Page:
The Naval Dockyards Society: The First Fifteen Years
Free (open access)
3 - 14
J. D. Davies
The Naval Dockyards Society was formed in 1997. As well as placing a strong emphasis on research into the history of dockyards and the civil side of naval history worldwide, it has become involved in a number of important development issues, particularly in the UK. This paper traces the society’s involvement through a number of case studies (Gibraltar, Sheerness, Chatham, Deptford and Plymouth), assesses its successes and failures, and draws conclusions about the problems and opportunities presented by dockyard heritage. Keywords: Chatham, Deptford, Devonport, dockyards, Gibraltar, heritage, Plymouth, Portsmouth, Royal Navy, Sheerness. 1 Introduction The Naval Dockyards Society (www.navaldockyards.org) was formed in 1997 as a result of an idea developed by Dr Ann Coats, the first secretary, and Dr Philip MacDougall, the first newsletter editor, both of whom had specialised in dockyard history for many years: ‘its aims were literally drafted on the back of an envelope on the kitchen table’ . The inaugural meeting took place at the National Maritime Museum, Greenwich, on 14 September 1996 followed by a meeting to adopt the constitution on 1 March 1997. The society’s creation was greatly assisted by Dr Roger Knight, Assistant Director of the National Maritime Museum, and Peter Dawson of Chatham Dockyard Historical Society, who became the first Chairman following the unfortunate death of the Chairmandesignate, Keith Slade, shortly before the first meeting. By the end of 1997 there were 89 members, a figure which has increased to the current total of nearly 200.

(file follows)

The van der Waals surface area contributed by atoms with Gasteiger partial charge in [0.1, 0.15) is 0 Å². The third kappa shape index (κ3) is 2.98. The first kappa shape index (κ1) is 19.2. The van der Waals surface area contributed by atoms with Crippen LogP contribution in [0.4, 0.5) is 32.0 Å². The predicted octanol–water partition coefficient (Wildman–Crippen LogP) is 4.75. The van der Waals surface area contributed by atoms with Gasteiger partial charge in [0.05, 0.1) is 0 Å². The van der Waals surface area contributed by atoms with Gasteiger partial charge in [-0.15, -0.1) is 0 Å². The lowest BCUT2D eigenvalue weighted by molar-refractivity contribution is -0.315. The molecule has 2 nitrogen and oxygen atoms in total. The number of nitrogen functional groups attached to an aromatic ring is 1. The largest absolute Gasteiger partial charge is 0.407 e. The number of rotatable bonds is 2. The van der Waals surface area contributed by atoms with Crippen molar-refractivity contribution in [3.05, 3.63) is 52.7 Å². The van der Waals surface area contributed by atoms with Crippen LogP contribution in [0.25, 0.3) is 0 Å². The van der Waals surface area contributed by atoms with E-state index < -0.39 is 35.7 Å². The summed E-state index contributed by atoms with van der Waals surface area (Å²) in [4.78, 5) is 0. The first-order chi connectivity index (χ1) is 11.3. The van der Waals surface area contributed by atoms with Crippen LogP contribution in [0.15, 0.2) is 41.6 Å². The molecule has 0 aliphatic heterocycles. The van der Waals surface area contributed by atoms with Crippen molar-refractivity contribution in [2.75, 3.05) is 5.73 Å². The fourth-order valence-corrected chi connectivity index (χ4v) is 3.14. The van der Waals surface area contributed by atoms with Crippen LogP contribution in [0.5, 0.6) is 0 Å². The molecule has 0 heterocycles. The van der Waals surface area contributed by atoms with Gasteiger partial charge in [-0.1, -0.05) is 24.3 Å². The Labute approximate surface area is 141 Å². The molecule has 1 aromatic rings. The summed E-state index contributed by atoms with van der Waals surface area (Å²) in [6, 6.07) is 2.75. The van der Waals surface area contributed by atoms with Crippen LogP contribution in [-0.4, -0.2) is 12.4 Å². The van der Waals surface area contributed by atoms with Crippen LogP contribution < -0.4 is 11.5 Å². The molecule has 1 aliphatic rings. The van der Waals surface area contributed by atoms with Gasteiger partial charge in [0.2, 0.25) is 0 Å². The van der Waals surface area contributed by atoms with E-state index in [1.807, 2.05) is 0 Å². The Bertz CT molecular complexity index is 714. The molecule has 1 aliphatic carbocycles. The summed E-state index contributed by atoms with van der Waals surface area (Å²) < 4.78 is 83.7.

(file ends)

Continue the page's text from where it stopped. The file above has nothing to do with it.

Chatham, Deptford, Devonport, dockyards, Gibraltar, heritage, Plymouth, Portsmouth, Royal Navy, Sheerness.